“A romantic love, a love of place.”
That is how Maria Apichella describes Psalmody – her poetry collection about a religious woman and an atheist who fall in love near Aberystwyth.
BBC News reported “Having jointly won the Melita Hume Prize in 2015, her work was published and has now been shortlisted for the 2017 Forward Prizes for Poetry in September.
“It’s a love story between two people who are very different and disagree on everything,” she told BBC Wales.
“It’s written from the woman’s perspective, who is unnamed. She’s very religious and passionate, she believes in the supernatural and the unseen.
“She’s loved by David, an atheist, a man of the earth – a soldier, who is Welsh and from near Aberystwyth, that’s where they meet.”
Maria, having found inspiration for her poetry during her 10 years studying at Aberystwyth University, said she wanted her writing to be about the seaside town.
She wrote Psalmody while living in student halls, studying part-time for her PhD – which was not funded – and having to work various jobs.
“Every aspect of life feeds into writing, from teaching to cleaning toilets, to working in a call centre by night to sitting in the Welsh National Library reading Dylan Thomas in rainy afternoons,” she said.
“I wanted it to be a love story about Wales as well, the Wales I knew, the love of God, romantic love and love of place.”
But Maria said she did not set out to write this particular tale and instead found her poems shaped themselves into a story as she drew on her surroundings.
“I did lots of walking around, daily, and it was just normal things and being in that environment,” she said.
“You hear different voices, get different impressions. I feel your antennae is up all the time when you’re working like that.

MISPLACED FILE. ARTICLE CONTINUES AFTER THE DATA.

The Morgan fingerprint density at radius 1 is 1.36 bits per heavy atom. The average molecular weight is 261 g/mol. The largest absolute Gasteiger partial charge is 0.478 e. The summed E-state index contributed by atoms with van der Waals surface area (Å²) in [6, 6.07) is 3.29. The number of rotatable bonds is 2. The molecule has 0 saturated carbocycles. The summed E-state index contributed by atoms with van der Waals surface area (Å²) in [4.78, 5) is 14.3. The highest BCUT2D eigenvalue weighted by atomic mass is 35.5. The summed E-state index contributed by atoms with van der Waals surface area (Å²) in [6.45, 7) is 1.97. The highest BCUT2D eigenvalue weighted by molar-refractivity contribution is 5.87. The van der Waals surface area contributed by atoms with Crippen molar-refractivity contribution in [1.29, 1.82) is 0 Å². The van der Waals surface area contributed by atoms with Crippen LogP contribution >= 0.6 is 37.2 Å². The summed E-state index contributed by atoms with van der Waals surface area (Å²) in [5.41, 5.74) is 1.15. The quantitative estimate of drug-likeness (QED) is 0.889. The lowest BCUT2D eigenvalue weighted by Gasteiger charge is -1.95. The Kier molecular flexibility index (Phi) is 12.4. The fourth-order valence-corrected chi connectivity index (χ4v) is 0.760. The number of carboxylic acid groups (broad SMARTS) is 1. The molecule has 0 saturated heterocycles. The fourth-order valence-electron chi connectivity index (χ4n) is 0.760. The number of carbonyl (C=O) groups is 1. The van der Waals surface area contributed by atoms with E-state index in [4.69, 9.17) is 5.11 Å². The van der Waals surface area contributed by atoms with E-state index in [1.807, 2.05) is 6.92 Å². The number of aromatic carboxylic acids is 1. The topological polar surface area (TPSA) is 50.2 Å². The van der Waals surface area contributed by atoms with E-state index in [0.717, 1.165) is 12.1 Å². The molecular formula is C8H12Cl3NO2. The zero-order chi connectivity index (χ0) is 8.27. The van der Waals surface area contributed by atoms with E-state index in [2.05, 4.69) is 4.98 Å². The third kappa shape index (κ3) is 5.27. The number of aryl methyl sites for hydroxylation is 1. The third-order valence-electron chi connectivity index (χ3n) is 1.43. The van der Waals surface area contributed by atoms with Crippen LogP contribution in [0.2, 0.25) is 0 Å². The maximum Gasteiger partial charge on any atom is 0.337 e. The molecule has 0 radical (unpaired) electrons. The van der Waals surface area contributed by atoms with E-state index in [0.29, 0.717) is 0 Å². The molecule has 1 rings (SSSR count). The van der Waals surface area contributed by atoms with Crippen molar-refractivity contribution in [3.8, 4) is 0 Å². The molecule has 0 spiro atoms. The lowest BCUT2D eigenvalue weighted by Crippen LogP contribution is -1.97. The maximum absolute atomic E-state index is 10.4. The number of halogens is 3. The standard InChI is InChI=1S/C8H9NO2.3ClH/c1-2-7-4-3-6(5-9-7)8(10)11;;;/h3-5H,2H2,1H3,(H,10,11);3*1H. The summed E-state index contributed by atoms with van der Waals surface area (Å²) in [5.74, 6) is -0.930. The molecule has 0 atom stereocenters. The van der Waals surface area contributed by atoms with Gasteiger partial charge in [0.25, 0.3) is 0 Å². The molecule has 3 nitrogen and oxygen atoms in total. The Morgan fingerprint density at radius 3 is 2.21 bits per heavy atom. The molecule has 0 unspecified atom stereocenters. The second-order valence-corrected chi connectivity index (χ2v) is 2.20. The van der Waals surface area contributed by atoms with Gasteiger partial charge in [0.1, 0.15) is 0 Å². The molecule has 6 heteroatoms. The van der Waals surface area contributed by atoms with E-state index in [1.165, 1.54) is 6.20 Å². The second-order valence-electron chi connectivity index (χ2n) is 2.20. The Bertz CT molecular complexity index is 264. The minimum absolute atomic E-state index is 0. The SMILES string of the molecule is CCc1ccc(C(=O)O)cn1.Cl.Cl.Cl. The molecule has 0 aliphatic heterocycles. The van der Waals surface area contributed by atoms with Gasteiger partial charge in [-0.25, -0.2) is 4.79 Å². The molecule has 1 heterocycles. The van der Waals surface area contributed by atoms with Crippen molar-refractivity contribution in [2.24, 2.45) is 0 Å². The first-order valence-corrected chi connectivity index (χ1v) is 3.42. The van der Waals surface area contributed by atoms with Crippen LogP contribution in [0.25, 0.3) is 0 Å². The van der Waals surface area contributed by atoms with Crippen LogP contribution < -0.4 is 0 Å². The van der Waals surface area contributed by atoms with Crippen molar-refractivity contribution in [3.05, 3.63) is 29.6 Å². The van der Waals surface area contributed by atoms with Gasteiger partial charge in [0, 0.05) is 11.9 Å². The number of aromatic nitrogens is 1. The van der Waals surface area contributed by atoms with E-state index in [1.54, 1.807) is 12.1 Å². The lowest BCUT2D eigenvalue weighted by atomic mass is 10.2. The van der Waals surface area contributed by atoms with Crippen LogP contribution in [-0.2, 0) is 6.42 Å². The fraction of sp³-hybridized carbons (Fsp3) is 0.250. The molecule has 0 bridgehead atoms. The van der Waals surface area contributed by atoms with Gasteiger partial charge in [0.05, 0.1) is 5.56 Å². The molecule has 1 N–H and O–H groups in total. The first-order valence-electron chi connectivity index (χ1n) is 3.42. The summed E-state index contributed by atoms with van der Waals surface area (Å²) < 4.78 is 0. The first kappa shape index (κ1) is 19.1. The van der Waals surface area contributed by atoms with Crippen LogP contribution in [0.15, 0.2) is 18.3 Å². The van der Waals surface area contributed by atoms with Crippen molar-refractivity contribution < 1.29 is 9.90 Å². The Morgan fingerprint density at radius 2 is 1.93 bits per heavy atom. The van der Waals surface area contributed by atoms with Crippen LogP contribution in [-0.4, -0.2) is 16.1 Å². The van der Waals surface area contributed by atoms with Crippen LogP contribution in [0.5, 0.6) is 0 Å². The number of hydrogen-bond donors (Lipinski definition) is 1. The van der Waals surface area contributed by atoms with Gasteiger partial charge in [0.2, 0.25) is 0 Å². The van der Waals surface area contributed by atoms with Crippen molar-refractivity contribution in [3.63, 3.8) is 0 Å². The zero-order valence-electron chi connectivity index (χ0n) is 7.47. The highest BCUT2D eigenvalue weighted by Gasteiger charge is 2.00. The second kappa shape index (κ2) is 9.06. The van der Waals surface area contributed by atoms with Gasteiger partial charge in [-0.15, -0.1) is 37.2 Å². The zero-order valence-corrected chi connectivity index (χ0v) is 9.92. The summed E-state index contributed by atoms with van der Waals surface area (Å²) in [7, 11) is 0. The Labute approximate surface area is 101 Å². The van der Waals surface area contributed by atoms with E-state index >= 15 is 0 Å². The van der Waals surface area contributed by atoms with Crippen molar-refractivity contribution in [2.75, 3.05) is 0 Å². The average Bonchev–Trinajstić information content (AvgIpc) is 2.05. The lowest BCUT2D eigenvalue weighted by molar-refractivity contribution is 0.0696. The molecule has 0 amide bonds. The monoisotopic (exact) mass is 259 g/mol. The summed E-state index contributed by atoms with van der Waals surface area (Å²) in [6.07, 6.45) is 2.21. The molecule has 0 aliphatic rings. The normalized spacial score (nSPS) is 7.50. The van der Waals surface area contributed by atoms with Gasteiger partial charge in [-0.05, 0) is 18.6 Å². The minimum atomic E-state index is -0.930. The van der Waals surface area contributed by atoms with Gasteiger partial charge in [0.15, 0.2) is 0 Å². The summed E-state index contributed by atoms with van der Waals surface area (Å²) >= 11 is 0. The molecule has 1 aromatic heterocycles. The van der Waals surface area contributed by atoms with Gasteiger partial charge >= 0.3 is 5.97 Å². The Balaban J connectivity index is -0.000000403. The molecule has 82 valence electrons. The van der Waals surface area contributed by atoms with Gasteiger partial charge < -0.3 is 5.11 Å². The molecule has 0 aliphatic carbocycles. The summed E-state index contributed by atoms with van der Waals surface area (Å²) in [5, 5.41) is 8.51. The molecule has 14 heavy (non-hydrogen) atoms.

“If I was just in my room, that wouldn’t happen.”
Maria did not know her work had been entered for the Forward Prize until two months before the nominations were announced and then had to keep it quiet until the shortlist was made public.
The ceremony takes place on 21 September.
“It’s crazy, I’m surprised this has happened. It’s not the kind of thing you imagine will ever happen – I mean, you fantasise about it.
“They [the organisers] haven’t told me a huge amount, I’m not quite sure what to expect but it sounds like an Oscars-type ceremony where you find out there and then and everyone’s facial expressions are scrutinised. It’s quite exciting.”
Looking 4,000 miles west, Richard Georges’ Forward Prize entry focuses on the “submerged narratives” of the British Virgin Islands.
Richard, an Aberystwyth University alumni himself, said the focus of his work was the sea’s ability “to be at once a vault of forgotten histories, an eternal graveyard, while still being an almost mythic font of restorative power”.
He added that his inspiration for Make Us All Islands, which is shortlisted in the same category as Maria’s work, had been “to write into the landscape of the British Virgin Islands which remains largely underwritten”.
Richard said that, despite being a British citizen, he had not lived in the UK until he moved to Aberystwyth to begin his MA in creative writing in 2005.
“The culture and smallness of the place, its relative isolation, the seaside environs, the melodic Welsh accent – it was as close to being in a Caribbean environment I could have asked for,” he said.
“I might have to single out the poet Matthew Francis as having the biggest impact on me while there.
“In the years in and since leaving Aber, he has been the most gracious with his time, and the aesthetic and voice I have been working on these past years was born in a very rough state in his workshops.”
Maria and Richard will not find out whether either of them has won The Felix Dennis Prize for Best First Collection for another three months.
Richard said he had been unaware that his editor had entered his work for the prize and was “surprised” when he heard he was shortlisted.
“Ultimately, it is an incredible honour, and I see it as a sort of an encouragement to keep on with the work I feel called to do,” he said.
Maria said the fact two Aberystwyth alumni had been shortlisted alongside just three others was a credit to the university and its creative writing department.
The Forward Prizes describes itself as “the most coveted awards for poetry published in Britain and Ireland”.
This year’s judging panel will be chaired by journalist Andrew Marr and takes place at the Royal Festival Hall, Southbank Centre” here.